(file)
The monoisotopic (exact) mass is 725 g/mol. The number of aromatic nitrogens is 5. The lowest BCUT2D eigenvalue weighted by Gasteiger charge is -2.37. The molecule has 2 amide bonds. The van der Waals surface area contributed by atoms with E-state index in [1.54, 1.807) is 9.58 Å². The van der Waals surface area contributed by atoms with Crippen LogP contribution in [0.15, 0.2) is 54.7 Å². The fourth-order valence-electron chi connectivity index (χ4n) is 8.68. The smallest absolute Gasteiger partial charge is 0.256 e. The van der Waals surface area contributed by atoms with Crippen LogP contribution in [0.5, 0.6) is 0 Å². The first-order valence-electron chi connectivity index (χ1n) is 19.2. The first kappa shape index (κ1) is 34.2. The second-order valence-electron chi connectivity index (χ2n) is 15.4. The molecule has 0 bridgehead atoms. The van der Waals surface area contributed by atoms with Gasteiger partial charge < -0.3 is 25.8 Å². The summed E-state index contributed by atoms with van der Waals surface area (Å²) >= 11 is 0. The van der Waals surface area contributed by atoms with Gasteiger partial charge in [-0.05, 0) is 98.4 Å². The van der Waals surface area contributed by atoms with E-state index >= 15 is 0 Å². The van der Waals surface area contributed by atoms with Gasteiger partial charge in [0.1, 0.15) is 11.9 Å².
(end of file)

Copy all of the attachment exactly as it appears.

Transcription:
The monoisotopic (exact) mass is 725 g/mol. The number of aromatic nitrogens is 5. The lowest BCUT2D eigenvalue weighted by Gasteiger charge is -2.37. The molecule has 2 amide bonds. The van der Waals surface area contributed by atoms with E-state index in [1.54, 1.807) is 9.58 Å². The van der Waals surface area contributed by atoms with Crippen LogP contribution in [0.15, 0.2) is 54.7 Å². The fourth-order valence-electron chi connectivity index (χ4n) is 8.68. The smallest absolute Gasteiger partial charge is 0.256 e. The van der Waals surface area contributed by atoms with Crippen LogP contribution in [0.5, 0.6) is 0 Å². The first-order valence-electron chi connectivity index (χ1n) is 19.2. The first kappa shape index (κ1) is 34.2. The second-order valence-electron chi connectivity index (χ2n) is 15.4. The molecule has 0 bridgehead atoms. The van der Waals surface area contributed by atoms with Gasteiger partial charge < -0.3 is 25.8 Å². The summed E-state index contributed by atoms with van der Waals surface area (Å²) >= 11 is 0. The van der Waals surface area contributed by atoms with Gasteiger partial charge in [-0.05, 0) is 98.4 Å². The van der Waals surface area contributed by atoms with E-state index >= 15 is 0 Å². The van der Waals surface area contributed by atoms with Gasteiger partial charge in [0.1, 0.15) is 11.9 Å².